Queer Joe is pleased, as well he might be, to find himself listed among the Top Ten Knitting Blogs by Liberty’s Yarn. There are some blogs there I don’t know about – it might be time to broaden my horizons. One notices that there’s no sign of Franklin. His remains the best knitting blog in the universe, so that can only be because he doesn’t blog as often, these days.

I tried googling Best Knitting Blogs UK (for it is by googling that the Top Ten list is said to have been compiled). I appear, eventually, on Page 4. A long way to go before I qualify as the Queer Joe of Drummond Place.

Today’s excitement – it’s all go, here – is a dental appt for my husband. He hasn’t got many teeth left, and one of them has broken. The dentist is very close, but steeply uphill. We’ll drive up and then I’ll park if I can, or come home and then walk up myself. We may be able to walk back. But the point here is, that I’ll get in some more work on the Pakokku sock.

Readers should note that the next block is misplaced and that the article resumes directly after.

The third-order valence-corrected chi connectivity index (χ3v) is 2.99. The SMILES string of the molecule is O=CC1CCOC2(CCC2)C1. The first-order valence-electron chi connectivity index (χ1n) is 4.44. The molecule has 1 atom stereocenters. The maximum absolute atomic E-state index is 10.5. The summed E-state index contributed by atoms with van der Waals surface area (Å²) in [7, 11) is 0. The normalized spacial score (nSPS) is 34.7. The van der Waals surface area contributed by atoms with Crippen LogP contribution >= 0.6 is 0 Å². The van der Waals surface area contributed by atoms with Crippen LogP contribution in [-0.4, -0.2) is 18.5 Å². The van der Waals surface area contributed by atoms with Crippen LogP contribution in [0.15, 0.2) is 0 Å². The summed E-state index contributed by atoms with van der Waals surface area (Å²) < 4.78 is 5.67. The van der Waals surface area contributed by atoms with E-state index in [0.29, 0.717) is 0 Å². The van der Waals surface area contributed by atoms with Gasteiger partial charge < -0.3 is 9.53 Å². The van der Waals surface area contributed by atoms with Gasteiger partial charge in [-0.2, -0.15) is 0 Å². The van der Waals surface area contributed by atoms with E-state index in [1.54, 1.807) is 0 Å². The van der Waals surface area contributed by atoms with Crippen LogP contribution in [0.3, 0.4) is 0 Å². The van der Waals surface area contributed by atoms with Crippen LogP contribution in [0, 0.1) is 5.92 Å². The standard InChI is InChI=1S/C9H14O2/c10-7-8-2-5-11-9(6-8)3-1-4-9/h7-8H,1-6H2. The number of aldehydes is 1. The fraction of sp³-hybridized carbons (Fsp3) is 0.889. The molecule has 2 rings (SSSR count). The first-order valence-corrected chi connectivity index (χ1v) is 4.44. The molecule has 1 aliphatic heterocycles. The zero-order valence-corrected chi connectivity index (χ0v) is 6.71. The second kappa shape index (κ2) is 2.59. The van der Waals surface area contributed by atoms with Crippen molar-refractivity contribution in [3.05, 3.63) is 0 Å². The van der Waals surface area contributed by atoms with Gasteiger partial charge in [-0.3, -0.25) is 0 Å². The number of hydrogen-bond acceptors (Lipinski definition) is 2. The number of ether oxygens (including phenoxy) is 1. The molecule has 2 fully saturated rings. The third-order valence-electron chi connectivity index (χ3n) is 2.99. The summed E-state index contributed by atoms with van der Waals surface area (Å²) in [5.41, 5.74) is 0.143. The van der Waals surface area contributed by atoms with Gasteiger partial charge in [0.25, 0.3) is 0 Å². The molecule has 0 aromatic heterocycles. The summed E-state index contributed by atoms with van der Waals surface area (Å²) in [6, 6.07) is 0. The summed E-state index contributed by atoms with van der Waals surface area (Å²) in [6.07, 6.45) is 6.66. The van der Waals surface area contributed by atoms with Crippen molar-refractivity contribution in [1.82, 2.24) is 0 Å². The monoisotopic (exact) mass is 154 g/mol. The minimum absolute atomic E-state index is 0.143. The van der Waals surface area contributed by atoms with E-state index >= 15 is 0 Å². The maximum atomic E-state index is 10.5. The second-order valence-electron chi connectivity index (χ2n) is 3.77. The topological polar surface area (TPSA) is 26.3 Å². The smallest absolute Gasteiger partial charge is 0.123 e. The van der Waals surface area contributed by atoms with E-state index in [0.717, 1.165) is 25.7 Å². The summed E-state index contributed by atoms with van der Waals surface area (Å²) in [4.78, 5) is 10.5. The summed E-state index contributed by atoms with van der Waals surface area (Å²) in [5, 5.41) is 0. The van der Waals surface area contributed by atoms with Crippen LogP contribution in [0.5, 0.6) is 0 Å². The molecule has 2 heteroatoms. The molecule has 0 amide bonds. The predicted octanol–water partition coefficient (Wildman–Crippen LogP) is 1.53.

Monday, June 03, 2013

Monday is plant food day. Very exciting.

We had a good lunch. The Botanic Garden restaurant is a pleasant place: open, airy, not noisy even when full,  fresh food well presented, not absurdly expensive. We’ve done this each year on her birthday, since C. died. For her 79th birthday, her last earthly one, her daughters took her there. This year, she seemed further away, perhaps not surprisingly. Other times, I have been aware of her in the mannerisms of her daughters. This time, they seemed like separate people.